After the trade is made, as shown in FIG. 6b, the blocks stop flashing. These blocks represent the answer. The user is then prompted by the flashing boxes 74d-e to enter the number of ones and then the number of tens by using the keypad 58. As shown in FIG. 6c, the user has correctly entered "65" as the answer. The teaching device 10 then indicates the correctness of the answer by a positive or a negative response.
The second level of the Trade activity is illustrated in connection with FIGS. 7a-c. Once again, an equation, shown in FIG. 7a as 98-69, is displayed along with a number of bars and blocks which represent the minuend. The number ones in the place of the minuend will be less than the number in the ones' place of the subtrahend. Hence, a borrow must be performed to trade a ten for ones, the ten to ones Trade key 50 is pressed and ten unit blocks 86 and 88 are added to the display and one bar 84 is removed. The number of bars 84 representing the value of the tens' place of the subtrahend flash along with the number of blocks 86 and 88 representing the value of the ones' place of the subtrahend. Hence, the non-flashing bars 84 and blocks 86 represent the answer, as shown in FIG. 7b. In FIG. 7c, the user enters the answer using the keypad 58 and the Enter key 54. Once again, the teaching device responds to the correctness of the answer.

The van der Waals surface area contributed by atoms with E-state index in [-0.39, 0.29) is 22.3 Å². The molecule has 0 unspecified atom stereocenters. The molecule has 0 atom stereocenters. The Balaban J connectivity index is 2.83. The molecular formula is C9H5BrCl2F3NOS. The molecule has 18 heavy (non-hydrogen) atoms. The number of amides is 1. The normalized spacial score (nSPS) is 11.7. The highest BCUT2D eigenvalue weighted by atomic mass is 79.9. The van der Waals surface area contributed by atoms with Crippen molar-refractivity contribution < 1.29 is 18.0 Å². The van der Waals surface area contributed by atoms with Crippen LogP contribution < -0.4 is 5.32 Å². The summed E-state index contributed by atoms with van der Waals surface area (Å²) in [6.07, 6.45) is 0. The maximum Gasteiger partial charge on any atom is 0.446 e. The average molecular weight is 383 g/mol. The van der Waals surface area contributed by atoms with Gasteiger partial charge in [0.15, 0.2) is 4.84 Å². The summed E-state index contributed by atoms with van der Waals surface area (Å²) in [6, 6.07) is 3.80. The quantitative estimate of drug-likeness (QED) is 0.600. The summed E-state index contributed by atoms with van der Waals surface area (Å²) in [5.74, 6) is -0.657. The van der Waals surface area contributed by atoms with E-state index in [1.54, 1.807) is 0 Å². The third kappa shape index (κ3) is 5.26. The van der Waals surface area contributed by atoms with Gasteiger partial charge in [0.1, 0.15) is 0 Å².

A third level of the Trade activity is a combination of addition and subtraction problems.
FIGS. 8a-e illustrate the Target activity. In this activity, one player can play against the teaching device 10, or two players can play against each other. The object is to be the first to arrive at a target number selected by the teaching device 10.
After selecting the Target activity by pressing the Target function button 34, the teaching device responds by choosing a target number and three other numbers players can use to reach the target. For example, in the FIG. 8a, the teaching device 10 has chosen a target of "23" and provided numbers "1, 2 and 7" (as displayed by digits 82) for the players to use to reach the target. Initially, the accumulated sum is set to zero. In FIG. 8b, the first player chooses a "7". In FIG. 8c, the second player chooses a "7" as well, rendering an accumulated sum of "14." In FIG. 8d, the first player chooses a "7" for an accumulated sum of "21." In FIG. 8e, the second player chooses a "2" to hit the target value of "23." The numbers are entered by the users on the keypad 58. If the target is exceeded by a player, the opponent player wins. If the activity is in the one player mode, the teaching device 10 selects numbers for the second player. After the target is reached or exceeded, the teaching device announces the winner.